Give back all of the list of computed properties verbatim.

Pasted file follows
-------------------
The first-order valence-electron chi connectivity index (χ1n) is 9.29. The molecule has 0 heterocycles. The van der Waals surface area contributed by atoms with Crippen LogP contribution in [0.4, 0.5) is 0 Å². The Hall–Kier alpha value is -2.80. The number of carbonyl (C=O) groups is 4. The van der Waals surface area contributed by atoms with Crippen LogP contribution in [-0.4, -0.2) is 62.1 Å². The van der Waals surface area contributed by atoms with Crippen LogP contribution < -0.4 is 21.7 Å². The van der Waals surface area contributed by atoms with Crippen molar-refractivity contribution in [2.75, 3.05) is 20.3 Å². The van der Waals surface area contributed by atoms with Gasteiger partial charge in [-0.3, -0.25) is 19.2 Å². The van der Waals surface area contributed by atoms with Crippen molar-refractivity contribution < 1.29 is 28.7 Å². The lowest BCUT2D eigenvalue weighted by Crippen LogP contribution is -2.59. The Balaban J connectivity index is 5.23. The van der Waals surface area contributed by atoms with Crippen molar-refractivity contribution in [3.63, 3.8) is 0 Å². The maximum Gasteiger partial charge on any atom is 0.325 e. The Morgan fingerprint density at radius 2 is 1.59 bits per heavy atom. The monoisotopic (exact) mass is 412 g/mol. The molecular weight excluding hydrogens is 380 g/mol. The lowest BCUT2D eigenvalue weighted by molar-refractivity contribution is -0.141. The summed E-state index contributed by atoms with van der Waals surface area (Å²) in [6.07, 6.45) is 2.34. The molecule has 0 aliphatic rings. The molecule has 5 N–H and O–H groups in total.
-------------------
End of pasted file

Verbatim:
The first-order valence-electron chi connectivity index (χ1n) is 9.29. The molecule has 0 heterocycles. The van der Waals surface area contributed by atoms with Crippen LogP contribution in [0.4, 0.5) is 0 Å². The Hall–Kier alpha value is -2.80. The number of carbonyl (C=O) groups is 4. The van der Waals surface area contributed by atoms with Crippen LogP contribution in [-0.4, -0.2) is 62.1 Å². The van der Waals surface area contributed by atoms with Crippen LogP contribution < -0.4 is 21.7 Å². The van der Waals surface area contributed by atoms with Crippen molar-refractivity contribution in [2.75, 3.05) is 20.3 Å². The van der Waals surface area contributed by atoms with Gasteiger partial charge in [-0.3, -0.25) is 19.2 Å². The van der Waals surface area contributed by atoms with Crippen molar-refractivity contribution < 1.29 is 28.7 Å². The lowest BCUT2D eigenvalue weighted by Crippen LogP contribution is -2.59. The Balaban J connectivity index is 5.23. The van der Waals surface area contributed by atoms with Crippen molar-refractivity contribution in [3.63, 3.8) is 0 Å². The maximum Gasteiger partial charge on any atom is 0.325 e. The Morgan fingerprint density at radius 2 is 1.59 bits per heavy atom. The monoisotopic (exact) mass is 412 g/mol. The molecular weight excluding hydrogens is 380 g/mol. The lowest BCUT2D eigenvalue weighted by molar-refractivity contribution is -0.141. The summed E-state index contributed by atoms with van der Waals surface area (Å²) in [6.07, 6.45) is 2.34. The molecule has 0 aliphatic rings. The molecule has 5 N–H and O–H groups in total.